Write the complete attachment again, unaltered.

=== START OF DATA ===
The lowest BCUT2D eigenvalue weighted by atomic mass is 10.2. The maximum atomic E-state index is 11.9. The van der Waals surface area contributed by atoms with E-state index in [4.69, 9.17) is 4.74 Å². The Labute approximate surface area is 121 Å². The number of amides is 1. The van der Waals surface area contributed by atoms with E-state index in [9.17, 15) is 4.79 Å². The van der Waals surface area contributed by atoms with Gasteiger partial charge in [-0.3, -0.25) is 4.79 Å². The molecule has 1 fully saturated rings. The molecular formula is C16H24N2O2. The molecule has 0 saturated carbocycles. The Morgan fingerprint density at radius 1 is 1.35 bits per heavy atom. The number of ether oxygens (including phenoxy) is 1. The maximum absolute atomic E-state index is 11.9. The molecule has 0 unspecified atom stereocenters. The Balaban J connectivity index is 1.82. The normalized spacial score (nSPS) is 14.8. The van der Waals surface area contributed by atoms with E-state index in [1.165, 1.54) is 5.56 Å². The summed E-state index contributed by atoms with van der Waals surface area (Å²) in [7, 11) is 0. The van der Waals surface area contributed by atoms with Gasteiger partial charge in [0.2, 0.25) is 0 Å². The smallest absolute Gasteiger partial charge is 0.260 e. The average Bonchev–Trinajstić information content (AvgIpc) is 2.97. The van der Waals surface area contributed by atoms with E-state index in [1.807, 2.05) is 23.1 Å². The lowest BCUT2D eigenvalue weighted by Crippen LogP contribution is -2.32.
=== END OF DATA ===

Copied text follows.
The lowest BCUT2D eigenvalue weighted by atomic mass is 10.2. The maximum atomic E-state index is 11.9. The van der Waals surface area contributed by atoms with E-state index in [4.69, 9.17) is 4.74 Å². The Labute approximate surface area is 121 Å². The number of amides is 1. The van der Waals surface area contributed by atoms with E-state index in [9.17, 15) is 4.79 Å². The van der Waals surface area contributed by atoms with Gasteiger partial charge in [-0.3, -0.25) is 4.79 Å². The molecule has 1 fully saturated rings. The molecular formula is C16H24N2O2. The molecule has 0 saturated carbocycles. The Morgan fingerprint density at radius 1 is 1.35 bits per heavy atom. The number of ether oxygens (including phenoxy) is 1. The maximum absolute atomic E-state index is 11.9. The molecule has 0 unspecified atom stereocenters. The Balaban J connectivity index is 1.82. The normalized spacial score (nSPS) is 14.8. The van der Waals surface area contributed by atoms with E-state index in [1.165, 1.54) is 5.56 Å². The summed E-state index contributed by atoms with van der Waals surface area (Å²) in [7, 11) is 0. The van der Waals surface area contributed by atoms with Gasteiger partial charge in [0.2, 0.25) is 0 Å². The smallest absolute Gasteiger partial charge is 0.260 e. The average Bonchev–Trinajstić information content (AvgIpc) is 2.97. The van der Waals surface area contributed by atoms with E-state index in [1.807, 2.05) is 23.1 Å². The lowest BCUT2D eigenvalue weighted by Crippen LogP contribution is -2.32.